Posted by: parrot_knight (parrot_knight)
Posted at: June 8th, 2008 11:53 am (UTC)
DavidIcon

Less a programme exclusively made for children (which it never has been) but a series which Steven Moffat insists is 'a children's programme'...

Posted by: helflaed (helflaed)
Posted at: June 9th, 2008 06:56 am (UTC)
e o plauen

I do find it typical of his writing that we managed to go from howling with laughter to "Oh my god she really is going to die and he really is going to lose someone who he knows will be very special to him" within the space of a few seconds. It was also nice to see writing which allowed for the expression of repressed emotions, which is not something one sees so much these days.

The second episode did make me question the nature of their relationship though. After the first one I was sure that they had been married,rather than lovers, now I'm not so sure somehow, but can't quite put my finger on why.

Which is probably precisely the effect that Steven Moffat wanted in the first place...

Posted by: parrot_knight (parrot_knight)
Posted at: June 9th, 2008 04:13 pm (UTC)
Hartnell words

I hadn't thought of the changing nature of the presentation of the relationship. There are, I suppose, a few circumstances in which River would have known the Doctor's name, other than being his wife; though the latter is still my favourite.

There's an excised chapter from the last Virgin Doctor Who novel, and their only eighth Doctor one, which featured a flash forward to a future Doctor (well past the thirteen incarnations mark) who was accompanied by his wife, explaining that he had been a good deal more impetuous when in his immediately previous body...

Posted by: Polly (jane_somebody)
Posted at: June 8th, 2008 01:06 pm (UTC)
hands

I agree that the Doctor was far slower on the uptake than he should have been about forest => books, just as he was last week about figuring out how/when River knew him. Letting your audience feel clever should not be at the expense of making your main character look stupid.

There were lots of good lines. Besides things you've mentioned, or I've posted about elsewhere, there was the great point where I commented "he's so going to say something about behaving like an old married couple", and he did ;-)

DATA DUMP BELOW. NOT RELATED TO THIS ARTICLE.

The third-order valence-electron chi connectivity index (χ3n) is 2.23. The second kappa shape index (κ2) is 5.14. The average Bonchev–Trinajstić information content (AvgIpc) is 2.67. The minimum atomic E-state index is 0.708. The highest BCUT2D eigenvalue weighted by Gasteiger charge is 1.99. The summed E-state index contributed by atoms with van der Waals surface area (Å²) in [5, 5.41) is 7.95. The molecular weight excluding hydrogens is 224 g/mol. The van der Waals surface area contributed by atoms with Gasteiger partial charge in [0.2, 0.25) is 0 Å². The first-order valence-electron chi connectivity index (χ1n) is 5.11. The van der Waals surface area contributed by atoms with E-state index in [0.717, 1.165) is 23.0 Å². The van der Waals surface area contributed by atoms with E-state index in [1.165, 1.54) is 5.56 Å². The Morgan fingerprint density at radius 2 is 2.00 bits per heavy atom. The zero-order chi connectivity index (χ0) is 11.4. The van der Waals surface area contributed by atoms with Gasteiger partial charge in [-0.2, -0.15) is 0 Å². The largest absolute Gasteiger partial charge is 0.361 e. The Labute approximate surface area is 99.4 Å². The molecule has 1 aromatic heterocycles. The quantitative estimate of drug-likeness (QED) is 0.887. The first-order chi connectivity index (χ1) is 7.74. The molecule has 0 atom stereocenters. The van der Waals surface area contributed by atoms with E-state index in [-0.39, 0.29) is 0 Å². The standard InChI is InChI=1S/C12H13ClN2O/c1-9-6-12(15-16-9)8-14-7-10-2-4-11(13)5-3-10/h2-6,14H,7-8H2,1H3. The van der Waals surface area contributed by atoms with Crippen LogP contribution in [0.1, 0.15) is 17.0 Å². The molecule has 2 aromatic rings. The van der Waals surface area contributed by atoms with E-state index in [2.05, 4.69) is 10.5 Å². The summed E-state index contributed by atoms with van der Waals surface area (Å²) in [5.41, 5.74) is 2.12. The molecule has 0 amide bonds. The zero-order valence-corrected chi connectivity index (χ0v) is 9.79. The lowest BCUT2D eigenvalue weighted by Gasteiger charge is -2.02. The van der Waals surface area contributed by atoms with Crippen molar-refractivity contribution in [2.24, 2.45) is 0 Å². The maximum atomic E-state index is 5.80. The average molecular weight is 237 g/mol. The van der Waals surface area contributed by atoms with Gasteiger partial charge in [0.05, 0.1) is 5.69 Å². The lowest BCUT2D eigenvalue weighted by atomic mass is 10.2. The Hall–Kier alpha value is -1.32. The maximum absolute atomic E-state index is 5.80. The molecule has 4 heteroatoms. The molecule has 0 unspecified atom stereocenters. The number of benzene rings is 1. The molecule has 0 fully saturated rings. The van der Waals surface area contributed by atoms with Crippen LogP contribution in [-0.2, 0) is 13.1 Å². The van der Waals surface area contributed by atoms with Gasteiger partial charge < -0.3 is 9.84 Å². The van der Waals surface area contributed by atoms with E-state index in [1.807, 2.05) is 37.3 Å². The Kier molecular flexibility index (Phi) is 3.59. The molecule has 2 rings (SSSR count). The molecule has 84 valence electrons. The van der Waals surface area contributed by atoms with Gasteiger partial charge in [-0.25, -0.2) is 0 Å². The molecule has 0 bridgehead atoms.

Posted by: Polly (jane_somebody)
Posted at: June 8th, 2008 01:10 pm (UTC)
hands

Also, name-play is a bit of a Doctor Who staple, but I quite liked the Light family and the Evangelist/Messenger ;-)

Posted by: Polly (jane_somebody)
Posted at: June 8th, 2008 01:14 pm (UTC)
Talking to myself... 1st sign of, well, let's say pregnancy-induded scatterbrainness...
hands

Especially as the latter was a good red-herring by making one originally think of nothing more than a famous supermodel.

Posted by: wellinghall (wellinghall)
Posted at: June 8th, 2008 06:40 pm (UTC)
Re: Talking to myself... 1st sign of, well, let's say pregnancy-induded scatterbrainness...

Agreed.

Posted by: parrot_knight (parrot_knight)
Posted at: June 8th, 2008 07:04 pm (UTC)
Re: Talking to myself... 1st sign of, well, let's say pregnancy-induded scatterbrainness...

I couldn't understand the significance of the 'Evangelista' name last week, but it made sense now.

Posted by: parrot_knight (parrot_knight)
Posted at: June 8th, 2008 07:01 pm (UTC)
DavidIcon

While Steven Moffat has been recorded saying that he thinks the Doctor is 'a bit of a git', I think he'd be perturbed if lots of the audience thought the Doctor looked stupid too much of the time. (I think he's referring to Doctors from 1963 to 1989 having mannerisms which made sense to the majority of the audience at the time of broadcast, but now have different connotations for the audience of the 2000s - more on this theme in my next Tomorrow People post.)

Posted by: widsidh (widsidh)
Posted at: June 8th, 2008 02:54 pm (UTC)

Yes, the whole Vashta Nerada thing petered out a little, didn't it? I had drawn the curtains in anticipation of the lights going out, but then felt I needn't have worried.
Having said that, I agree that the direction the programme took was disturbing in a very different way, and preferable to the "moments of out-and out horror" promised by RT (presumably referring to the skulls in space-suits?).